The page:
Observers in Britain and elsewhere have watched with grim fascination as France engages in a violent exercise of self-harm.
Over the past three weeks, “yellow vest” protesters have caused untold millions in damage to shops, businesses but also national monuments, tax offices and other symbols of state.
As prime minister Edouard Philippe remarked on Tuesday while announcing the government’s belated U-turn on a controversial fuel tax in a bid to quell their revolt, the ultimate victim is the French taxpayer. He will once again be asked to fork out for the clean-up.
Across the Channel, the contrast is stark: while the French are rioting nominally over a few pence of fuel tax, we Brits are calmly carrying out constitutional suicide.
President Emmanuel Macron insists that both arise from the same deep-seated sense of dispossession among the middle classes, a loss of purchasing power and identity that is “poisoning” all Western democracies.
Whichever way you look at it, Gallic yellow fever and Brexit have exposed the cultural chasm between France and the UK - one that appears early on.
My 14-year-old son couldn’t get to school today in Paris. Students were blocking the entrance to his lycee, one of almost 200 around France in the same situation.
The headmaster and other staff were at the front entrance - not, he assured me, to let pupils in but to ensure the situation didn’t degenerate. Several students had bangers in their pockets. “They told me if I tried to get in they’d beat me up,” he said.
The blockages were to do with “school and university reforms” but the details were sketchy. I told him to study the issues and make his own mind up but I could see the giddy pull of group action was strong.
Besides, the teachers said the day was “banalisé” - in other words no-one who failed to show up in class would be punished; it was all quite understandable “social action”.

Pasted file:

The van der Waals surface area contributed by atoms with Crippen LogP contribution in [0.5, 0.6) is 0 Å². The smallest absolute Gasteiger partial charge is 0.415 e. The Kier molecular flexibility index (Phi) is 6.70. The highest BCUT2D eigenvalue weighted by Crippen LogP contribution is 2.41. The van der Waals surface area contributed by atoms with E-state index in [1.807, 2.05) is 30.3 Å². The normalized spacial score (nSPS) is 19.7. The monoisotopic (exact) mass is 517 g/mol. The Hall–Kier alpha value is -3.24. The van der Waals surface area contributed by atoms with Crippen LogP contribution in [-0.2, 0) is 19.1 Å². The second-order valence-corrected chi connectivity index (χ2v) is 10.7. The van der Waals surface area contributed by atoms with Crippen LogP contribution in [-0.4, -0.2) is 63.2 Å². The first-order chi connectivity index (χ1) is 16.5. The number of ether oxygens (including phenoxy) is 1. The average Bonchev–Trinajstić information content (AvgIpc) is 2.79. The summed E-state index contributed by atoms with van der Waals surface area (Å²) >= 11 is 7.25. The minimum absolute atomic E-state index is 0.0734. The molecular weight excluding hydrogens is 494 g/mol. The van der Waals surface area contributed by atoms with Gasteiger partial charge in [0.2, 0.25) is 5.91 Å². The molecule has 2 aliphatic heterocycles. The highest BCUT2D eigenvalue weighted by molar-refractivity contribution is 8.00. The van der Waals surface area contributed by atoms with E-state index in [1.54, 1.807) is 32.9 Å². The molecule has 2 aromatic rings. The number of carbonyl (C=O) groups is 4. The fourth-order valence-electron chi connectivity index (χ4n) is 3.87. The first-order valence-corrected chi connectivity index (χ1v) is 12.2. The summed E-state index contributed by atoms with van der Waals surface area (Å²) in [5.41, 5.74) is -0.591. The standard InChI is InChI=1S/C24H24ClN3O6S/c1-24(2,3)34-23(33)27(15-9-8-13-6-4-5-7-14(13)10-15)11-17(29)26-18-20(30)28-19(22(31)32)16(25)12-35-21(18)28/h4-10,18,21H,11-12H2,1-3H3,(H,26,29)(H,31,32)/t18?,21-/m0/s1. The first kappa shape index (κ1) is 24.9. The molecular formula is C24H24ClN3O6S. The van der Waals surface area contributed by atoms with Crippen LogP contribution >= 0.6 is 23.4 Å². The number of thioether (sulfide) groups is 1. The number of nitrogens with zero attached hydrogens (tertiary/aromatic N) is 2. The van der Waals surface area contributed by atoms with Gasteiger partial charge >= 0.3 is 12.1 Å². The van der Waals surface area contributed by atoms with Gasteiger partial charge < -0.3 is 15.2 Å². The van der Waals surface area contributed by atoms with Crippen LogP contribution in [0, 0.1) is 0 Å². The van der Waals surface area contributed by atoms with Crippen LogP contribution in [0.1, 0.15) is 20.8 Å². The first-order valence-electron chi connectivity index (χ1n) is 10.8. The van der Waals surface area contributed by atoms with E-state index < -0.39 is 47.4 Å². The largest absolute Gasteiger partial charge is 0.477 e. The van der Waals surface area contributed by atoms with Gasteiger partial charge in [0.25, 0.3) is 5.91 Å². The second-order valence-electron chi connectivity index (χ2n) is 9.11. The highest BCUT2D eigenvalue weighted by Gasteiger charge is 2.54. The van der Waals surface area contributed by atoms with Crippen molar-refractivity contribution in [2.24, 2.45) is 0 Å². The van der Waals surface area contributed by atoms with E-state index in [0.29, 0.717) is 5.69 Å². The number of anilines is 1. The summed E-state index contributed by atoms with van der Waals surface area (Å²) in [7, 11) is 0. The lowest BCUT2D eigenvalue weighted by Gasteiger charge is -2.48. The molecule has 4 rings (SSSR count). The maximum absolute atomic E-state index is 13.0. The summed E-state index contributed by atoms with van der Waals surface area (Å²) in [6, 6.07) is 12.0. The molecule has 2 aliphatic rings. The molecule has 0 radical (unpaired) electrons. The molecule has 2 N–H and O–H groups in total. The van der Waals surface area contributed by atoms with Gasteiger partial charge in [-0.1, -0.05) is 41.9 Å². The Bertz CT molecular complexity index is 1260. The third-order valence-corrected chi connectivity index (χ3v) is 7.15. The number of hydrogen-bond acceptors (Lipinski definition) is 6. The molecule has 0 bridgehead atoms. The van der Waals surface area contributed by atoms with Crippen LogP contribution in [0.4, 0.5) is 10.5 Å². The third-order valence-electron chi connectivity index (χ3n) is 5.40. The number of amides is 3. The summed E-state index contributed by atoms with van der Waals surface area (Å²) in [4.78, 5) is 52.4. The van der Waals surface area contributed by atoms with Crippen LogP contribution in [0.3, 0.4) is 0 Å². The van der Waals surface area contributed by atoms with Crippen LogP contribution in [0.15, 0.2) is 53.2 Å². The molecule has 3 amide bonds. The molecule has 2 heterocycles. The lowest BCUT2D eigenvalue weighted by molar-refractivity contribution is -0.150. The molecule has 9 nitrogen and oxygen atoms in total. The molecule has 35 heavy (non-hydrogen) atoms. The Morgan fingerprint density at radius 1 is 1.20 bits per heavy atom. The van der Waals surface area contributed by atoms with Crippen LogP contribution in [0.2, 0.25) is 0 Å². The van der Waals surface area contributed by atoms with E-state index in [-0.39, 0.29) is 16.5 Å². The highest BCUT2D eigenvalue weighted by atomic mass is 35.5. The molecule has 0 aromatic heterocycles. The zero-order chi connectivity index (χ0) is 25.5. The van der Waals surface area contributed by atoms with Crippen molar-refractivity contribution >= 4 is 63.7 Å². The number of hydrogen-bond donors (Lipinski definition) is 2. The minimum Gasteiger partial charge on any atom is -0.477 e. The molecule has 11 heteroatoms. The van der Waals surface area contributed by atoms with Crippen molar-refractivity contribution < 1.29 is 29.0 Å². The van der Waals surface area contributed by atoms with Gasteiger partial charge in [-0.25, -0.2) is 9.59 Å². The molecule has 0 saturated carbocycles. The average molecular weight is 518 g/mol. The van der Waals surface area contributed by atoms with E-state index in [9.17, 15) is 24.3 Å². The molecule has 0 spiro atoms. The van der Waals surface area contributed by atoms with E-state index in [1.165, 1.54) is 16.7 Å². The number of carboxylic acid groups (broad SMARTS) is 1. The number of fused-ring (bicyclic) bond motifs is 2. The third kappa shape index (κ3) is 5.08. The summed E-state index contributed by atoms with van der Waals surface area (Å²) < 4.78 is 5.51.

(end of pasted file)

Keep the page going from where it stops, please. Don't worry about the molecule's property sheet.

When you grow up, tolerance to protest, even violent, is strong in France.
I recall witnessing one surreal situation in which furious winegrowers in southwestern France emptied 50,000 bottles of Rioja into the street while a terrified Spanish tanker driver cowered in a corner - his petrol tank had been shot through twice.
Police stood idly by. “We can do nothing. This is social action,” they said.
I have been in France for 22 years. Many are the protests and strikes I have covered that ended in retreat or full scale withdrawal of whatever reform had sparked the ire.
From the French authorities’ point of view, the right to protest has traditionally been seen as a carnivalesque means of letting off steam to avoid full scale revolt. Protests were often factored into an initial bargaining position.
Macron promised to do things differently. France, he warned, could no longer run on empty. It had to produce before redistributing. To general surprise, he stood down the unions and rushed through his first reforms. Faith in democracy, he insisted would only be restored if politicians kept their campaign promises.
Today’s U-turn on the spark that set off the revolt - fuel tax - plus a promise to freeze electricity prices until mid-2019 suggest that parenthesis may now be over.
However, rather like Brexit, the revolt may not be because the answer can never provide full satisfaction.
Some want to do away with the Senate and govern by an endless series of popular referendums. There has even been a proposal to sack Macron and replace him with France’s chief of the defence staff, Gen Pierre de Villiers.
Beyond the understandable pleas for help from the struggling poor, Daniel Cohn-Bendit, former leader of the May 1968 student uprisings, discerned the faint rumblings of authoritarian mob rule.
At the same time, the yellow vests want taxes to be cut and public services to be improved. In a rare moment of lucidity, the prime minister said you can’t have both. It is a concept many French refuse to grasp.